|EE-012g| B2: First – Reading and Use of English [Part 7A: Multiple Matching]

Hello Exam Seekers,

We are finally coming to an end to the B2: First – Reading and Use of English Exam – former FCE. Over the past weeks, I covered all exercises in this section and gave you a couple of tips on how to succeed in each and every one of them. You can check each part by checking the links below:

If you haven’t read them yet, make sure you check out both samples!!!

As I mentioned previously, parts 1 to 4 focus on grammatical aspects of the English language:

  • Multiple-Choice Cloze: choose the correct word [Vocabulary] from a list of words provided to complete the sentences;
  • Open Cloze: figure out the words [Vocabulary] to complete the test – no words provided;
  • Word Formation: transform the provided word into one that fits correctly [Vocabulary – Part of Speech];
  • Key-Word Transformations: rewrite part of a sentence using the words provided [Vocabulary/Grammar].

As for parts 5 to 7, the focus is on analyzing the candidate’s reading skills:

  • Multiple Choice: read the text and choose the correct alternative to answer the question.
  • Gapped Text: read the text and complete it by putting removed sentences back to it.

Today I am talking about Part 7 – Multiple Matching. This part consists of 5 paragraphs (which together form a short text) and 10 sentences that summarise ideas of these 5 paragraphs. Therefore, you are likely to have more than one sentence for each extract. The main purpose here is to understand not only the main topic of the paragraph but also to be able to identify details. Also, there is every likelihood you will come across synonyms and paraphrasing, since putting the same word both in the sentence and the paragraph would be a bit too easy for you to identify.

FCE Reading and Use of English Part 7 Multiple Matching


Since this exercise provides short sentences, the strategy here is the same used for Part 5 – Multiple Choice. You read all the sentences first underlining keywords that you feel are relevant for your understanding; only then you move on to the text. While reading the text, check for synonyms or similar ideas summarized.

Since there is a chance that some paragraphs may trick you, make sure you read the whole article before settling on an answer; not doing so may cause you to match sentences incorrectly. Underlining the keywords also enables you to check your answers and identify if the main idea of the paragraph could be summarized into the sentence you chose.

Check out the example below.

FCE Reading and Use of English Part 7 Multiple Matching

For numbers 43, 44 and 45, I would underline the words:

states how surprised the writer was at Duncan’s early difficulties?

…says that Duncan sometimes seems much more mature than he really is?

…describes the frustration felt by Duncan’s father?

By reading TEXT A, you find the following sentences:

Such has been his rise to fame that it is with some disbelief that you listen to him describe how his career was nearly all over before it began.

If you notice, you came across “disbelief” in the first paragraph and “surprised” in the first sentence, and both express the writer’s reaction here regarding Duncan’s difficulties when he was young. Thus, A would be the correct answer for the first gap (number 43).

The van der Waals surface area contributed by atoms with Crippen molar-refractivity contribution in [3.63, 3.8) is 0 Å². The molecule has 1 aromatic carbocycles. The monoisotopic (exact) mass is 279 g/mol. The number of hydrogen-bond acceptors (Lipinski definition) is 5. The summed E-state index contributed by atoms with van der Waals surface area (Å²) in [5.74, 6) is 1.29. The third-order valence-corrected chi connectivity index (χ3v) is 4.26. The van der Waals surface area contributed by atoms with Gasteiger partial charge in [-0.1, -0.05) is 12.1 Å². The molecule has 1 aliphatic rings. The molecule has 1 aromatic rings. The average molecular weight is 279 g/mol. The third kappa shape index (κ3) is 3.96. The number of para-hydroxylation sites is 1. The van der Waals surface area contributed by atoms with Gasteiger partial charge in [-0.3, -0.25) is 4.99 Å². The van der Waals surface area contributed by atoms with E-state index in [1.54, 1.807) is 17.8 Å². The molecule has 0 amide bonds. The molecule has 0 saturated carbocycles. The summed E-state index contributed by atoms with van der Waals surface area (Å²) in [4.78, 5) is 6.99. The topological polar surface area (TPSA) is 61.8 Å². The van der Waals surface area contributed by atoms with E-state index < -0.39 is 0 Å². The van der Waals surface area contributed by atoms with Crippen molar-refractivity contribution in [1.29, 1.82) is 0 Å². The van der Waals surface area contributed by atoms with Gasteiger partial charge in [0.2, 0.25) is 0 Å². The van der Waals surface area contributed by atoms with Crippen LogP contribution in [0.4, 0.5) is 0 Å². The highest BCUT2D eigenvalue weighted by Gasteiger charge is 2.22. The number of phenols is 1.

By reading TEXT B, you find the following sentences:

But I was still upset and surprised that no team seemed to want him, that they couldn’t see what he might develop into in time.

The words “upset” and “surprised” in the text express Duncan’s father’s “frustration” in relation to the talent people couldn’t see in his son. Thus, number 45’s answer is TEXT B.

By reading TEXT C, you don’t find anything connecting to the number 44, but by reading TEXT D, you find the following:

He is an old head on young shoulders.

The sentence “old head on young shoulders” is a synonym for “mature”. It is just saying that even though the boy is young, – as most of the time the paragraphs mention his age (or young age) – he seems older than he is. And this is the only paragraph that shows this idea. Therefore, TEXT D is the correct answer for number 44.

Did you get the idea of how to tackle this part of the exam? Rather than going sentence by sentence in numerical order, trying to find the text that matches it, you will do the task much faster if you try to identify the parts of the underlined sentences in the paragraphs, matching whichever connects first. So make sure you read all the sentences, underline keywords, then dive into the texts looking for synonyms or paraphrases of the sentences provided.

Do you have another strategy for this task?

Make sure you try and match the other numbers before checking the answer below. Then comment here if you found this strategy easy or difficult if this part of the exam is the best or the worst or neither, okay?


That’s it for today! Please like the post and follow the blog on:

You can also listen to this post at Anchor!!!

Have a great week,
Patricia Moura


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OBS: All samples provided by Cambridge.


43. A
45. B
46. D
47. B
48. A

50. B
51. C
52. D

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